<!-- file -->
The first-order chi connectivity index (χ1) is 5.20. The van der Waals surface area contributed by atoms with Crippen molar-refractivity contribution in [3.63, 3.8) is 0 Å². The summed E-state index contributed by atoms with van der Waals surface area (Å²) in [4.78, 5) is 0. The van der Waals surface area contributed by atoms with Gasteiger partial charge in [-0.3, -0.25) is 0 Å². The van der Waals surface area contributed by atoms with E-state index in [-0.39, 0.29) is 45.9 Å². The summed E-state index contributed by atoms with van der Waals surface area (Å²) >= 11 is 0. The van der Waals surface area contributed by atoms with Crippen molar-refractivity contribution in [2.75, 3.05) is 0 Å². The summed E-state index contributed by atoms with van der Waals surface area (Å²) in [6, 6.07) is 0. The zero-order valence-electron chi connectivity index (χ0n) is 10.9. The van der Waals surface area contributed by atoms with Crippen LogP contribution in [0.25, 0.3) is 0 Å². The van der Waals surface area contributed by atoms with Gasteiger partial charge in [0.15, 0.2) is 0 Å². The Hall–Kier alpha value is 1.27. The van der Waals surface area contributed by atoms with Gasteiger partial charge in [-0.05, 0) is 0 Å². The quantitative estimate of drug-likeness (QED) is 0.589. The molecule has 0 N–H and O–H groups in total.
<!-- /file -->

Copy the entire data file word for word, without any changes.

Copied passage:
The first-order chi connectivity index (χ1) is 5.20. The van der Waals surface area contributed by atoms with Crippen molar-refractivity contribution in [3.63, 3.8) is 0 Å². The summed E-state index contributed by atoms with van der Waals surface area (Å²) in [4.78, 5) is 0. The van der Waals surface area contributed by atoms with Gasteiger partial charge in [-0.3, -0.25) is 0 Å². The van der Waals surface area contributed by atoms with E-state index in [-0.39, 0.29) is 45.9 Å². The summed E-state index contributed by atoms with van der Waals surface area (Å²) >= 11 is 0. The van der Waals surface area contributed by atoms with Crippen molar-refractivity contribution in [2.75, 3.05) is 0 Å². The summed E-state index contributed by atoms with van der Waals surface area (Å²) in [6, 6.07) is 0. The zero-order valence-electron chi connectivity index (χ0n) is 10.9. The van der Waals surface area contributed by atoms with Crippen LogP contribution in [0.25, 0.3) is 0 Å². The van der Waals surface area contributed by atoms with Gasteiger partial charge in [0.15, 0.2) is 0 Å². The Hall–Kier alpha value is 1.27. The van der Waals surface area contributed by atoms with Gasteiger partial charge in [-0.05, 0) is 0 Å². The quantitative estimate of drug-likeness (QED) is 0.589. The molecule has 0 N–H and O–H groups in total.